Uncategorized

Canadian Toad (Anaxyrus hemiophrys)

Canadian_Toad_-Anaxyrus_hemiophrys
Canadian Toad – photo by ceasol

Common Name: Canadian Toad
Scientific Name: Anaxyrus hemiophrys
Family: Bufonidae – True Toad Family
Locations: Canada and the United States
US Locations: Minnesota, Montana, North Dakota, South Dakota, and Wyoming
Size: 1 1/2-3 1/4 inches (3.7-8.3 cm)

The Canadian Toad is more aquatic than most toad species in North America. They can be found in or near prairie wetlands. For the winter, the Canadian Toad can burrow below the frost line. They also overwinter within mima mounds, small earth mounds. These mounds can hold hundreds of toads at a time.

The Canadian Toad breeds from May to July depending on the location. They breed in shallow areas of water such as lakes, ponds, and temporary bodies of water. They lay several thousand eggs that hatch in 3 to 12 days. The tadpoles take 6 to 8 weeks to turn into full toads.

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Toad Tuesday

Great Plains Toad (Anaxyrus cognatus)

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photo by William Flaxington

least concern
Common Name: Great Plains Toad
Scientific Name: Anaxyrus cognatus
Family: Bufonidae – True Toad family
Locations: Canada, Mexico, the United States
US Locations: Arizona, California, Colorado, Iowa, Kansas, Minnesota, Missouri, Montana, North Dakota, Nebraska, New Mexico, Nevada, Oklahoma, South Dakota, Texas, Utah, and Wyoming
Size: 2 – 4.5 inches

The adult Great Plains Toad spends most of its life burrowed underground. They are nocturnal so the best time to see them is at night when they are foraging for food. Toads have been seen out of their burrows during the day during rains or just after. They can also be seen outside their burrows during the mating season. When the heavy spring rains come, the toads emerge from their burrows and move to their breeding area.

The breeding season is generally between March and September but in the northern part of the range, its restricted to May to July. The Great Plains Toad breed in a variety of habitats such as temporary pools, slow streams, holding ponds, and irrigation ditches. The toads prefer temporary bodies of water but will use permanent bodies. Males call from the shores to attract females. Females approach males that they deem fit and mating happens. After the female lays her clutches of eggs, both the male and female leave the eggs on their own.

Eggs hatch in under a week and the tadpoles begin to undergo metamorphosis between 17 and 45 days. Metamorphism happens rather quickly due to the Great Plains Toad’s preference for temporary pools and the fear of the pools drying out before the toads finish undergoing their metamorphism.

Toad Tuesday

Yosemite Toad (Anaxyrus canorus)

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photo by William Flaxington

Conservation status is Endangered

Common Name: Yosemite Toad
Scientific Name: Anaxyrus canorus
Family: Bufonidae – True Toad family
Locations: United States – California
Size: 3.3 inches (84 mm)

The Yosemite Toad is found in the central Sierra Nevada mountain range at elevations between 8,500-10,000 feet. These toads are a diurnal species, active during the day compared to most toads that are nocturnal. They are a relatively long lived species, capable of living 15 years. The trade-off is that toads take a while to reach sexual maturity, over 3 years. Breeding season is from May to August. Typical breeding sites are shallow pools and small, slow moving streams. Females can lay up between 15000 to 2000 eggs. These females do not mate every year, another trade-off from their long lives. The males and female toads look very different compared to each other.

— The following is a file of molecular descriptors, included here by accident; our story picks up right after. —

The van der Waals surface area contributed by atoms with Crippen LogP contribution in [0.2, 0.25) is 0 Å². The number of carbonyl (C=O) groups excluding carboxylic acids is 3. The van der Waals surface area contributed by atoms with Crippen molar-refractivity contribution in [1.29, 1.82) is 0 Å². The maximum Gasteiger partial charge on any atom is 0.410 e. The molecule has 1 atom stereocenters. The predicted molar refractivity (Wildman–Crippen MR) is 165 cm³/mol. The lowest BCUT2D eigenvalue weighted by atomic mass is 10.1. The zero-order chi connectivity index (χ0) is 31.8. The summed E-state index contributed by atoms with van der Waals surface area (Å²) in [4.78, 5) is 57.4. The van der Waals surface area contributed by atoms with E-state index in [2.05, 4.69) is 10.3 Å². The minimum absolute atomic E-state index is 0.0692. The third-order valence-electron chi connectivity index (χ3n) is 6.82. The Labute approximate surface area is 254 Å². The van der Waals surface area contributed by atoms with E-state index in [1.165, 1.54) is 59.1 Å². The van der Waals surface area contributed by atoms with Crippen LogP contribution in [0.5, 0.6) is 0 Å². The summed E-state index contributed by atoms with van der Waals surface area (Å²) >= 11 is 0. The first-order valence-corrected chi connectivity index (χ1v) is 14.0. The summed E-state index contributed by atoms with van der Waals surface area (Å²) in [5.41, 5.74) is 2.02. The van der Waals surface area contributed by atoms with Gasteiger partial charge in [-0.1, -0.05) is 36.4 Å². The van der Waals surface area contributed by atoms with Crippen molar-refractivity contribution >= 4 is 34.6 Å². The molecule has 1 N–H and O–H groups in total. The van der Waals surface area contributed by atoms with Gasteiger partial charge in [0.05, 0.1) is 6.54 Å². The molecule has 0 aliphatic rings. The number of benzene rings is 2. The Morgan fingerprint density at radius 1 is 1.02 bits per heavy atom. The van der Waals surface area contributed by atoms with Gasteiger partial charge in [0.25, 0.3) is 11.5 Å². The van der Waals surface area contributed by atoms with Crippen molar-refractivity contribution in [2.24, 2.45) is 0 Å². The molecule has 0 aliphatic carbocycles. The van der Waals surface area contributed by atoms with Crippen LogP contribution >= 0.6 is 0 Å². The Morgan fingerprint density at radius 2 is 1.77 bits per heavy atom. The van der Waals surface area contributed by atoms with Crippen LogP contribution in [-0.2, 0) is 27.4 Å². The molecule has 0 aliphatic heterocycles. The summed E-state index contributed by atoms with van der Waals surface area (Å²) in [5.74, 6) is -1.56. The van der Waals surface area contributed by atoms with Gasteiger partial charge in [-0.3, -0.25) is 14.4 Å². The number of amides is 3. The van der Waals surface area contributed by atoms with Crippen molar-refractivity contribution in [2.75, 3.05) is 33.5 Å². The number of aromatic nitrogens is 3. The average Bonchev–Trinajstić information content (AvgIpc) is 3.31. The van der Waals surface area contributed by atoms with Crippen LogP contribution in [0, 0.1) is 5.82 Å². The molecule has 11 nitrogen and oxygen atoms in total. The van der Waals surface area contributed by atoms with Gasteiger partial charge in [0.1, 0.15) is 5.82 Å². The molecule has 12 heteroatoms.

The Yosemite Toad is listed as a federally threatened species by the United States government. It is most likely going to be added to the endangered species list. There are a lot of reasons for the decline in the toads. Habitat degradation by cattle grazing is one of the main reasons. Other reasons include the introduction of non-native game fish, droughts increased by climate change, and possibly climate change. The United States Fish and Wildlife Service (USFW) designated 1.8 million acres of land as a protected area for the Yosemite Toad and other threatened species.

Toad Tuesday

Coastal Plains Toad (Incilius nebulifer)

coastalplainstoad
photo by Kevin Young

least concern
Common Name: Coastal Plains Toad
Scientific Name: Incilius nebulifer
Family: Bufonidae – True Toad Family
Location: Mexico and the United States
US Locations: Texas, Louisiana, and Mississippi
Size: 5 inches

The Coastal Plains Toad used to be part of the Gulf Coast Toad (Incilius valliceps) species but was split off due to genetic testing. It is still kinda confusing even though it happened over 20 years ago.

The spring and summer rains bring the males out to start calling to attract females. They will breed in a variety of still-water sources such as ponds, wetlands, and roadside ditches. Females can lay up to 20,000 eggs in a clutch and have been observed to lay two clutches in extended breeding seasons. Neither the male or female show any parental care towards the eggs. The eggs will hatch in a day or two and the tadpoles will complete metamorphosis in 20 to 30 days.

The Coastal Plains Toad has adapted alright to the urbanization of their habitat. They have been observed to hide under concrete slabs and in cracks and holes of sidewalks.

Toad Tuesday

North American Green Toad (Anaxyrus debilis)

GreenToad
photo by USGS

least concern
Common Name: Green Toad, North American Green Toad
Scientific Name: Anaxyrus debilis
Family: Bufonidae – True Toad family
Locations: Mexico and the United States
US Locations: Arizona, Colorado, Kansas, New Mexico, Oklahoma, and Texas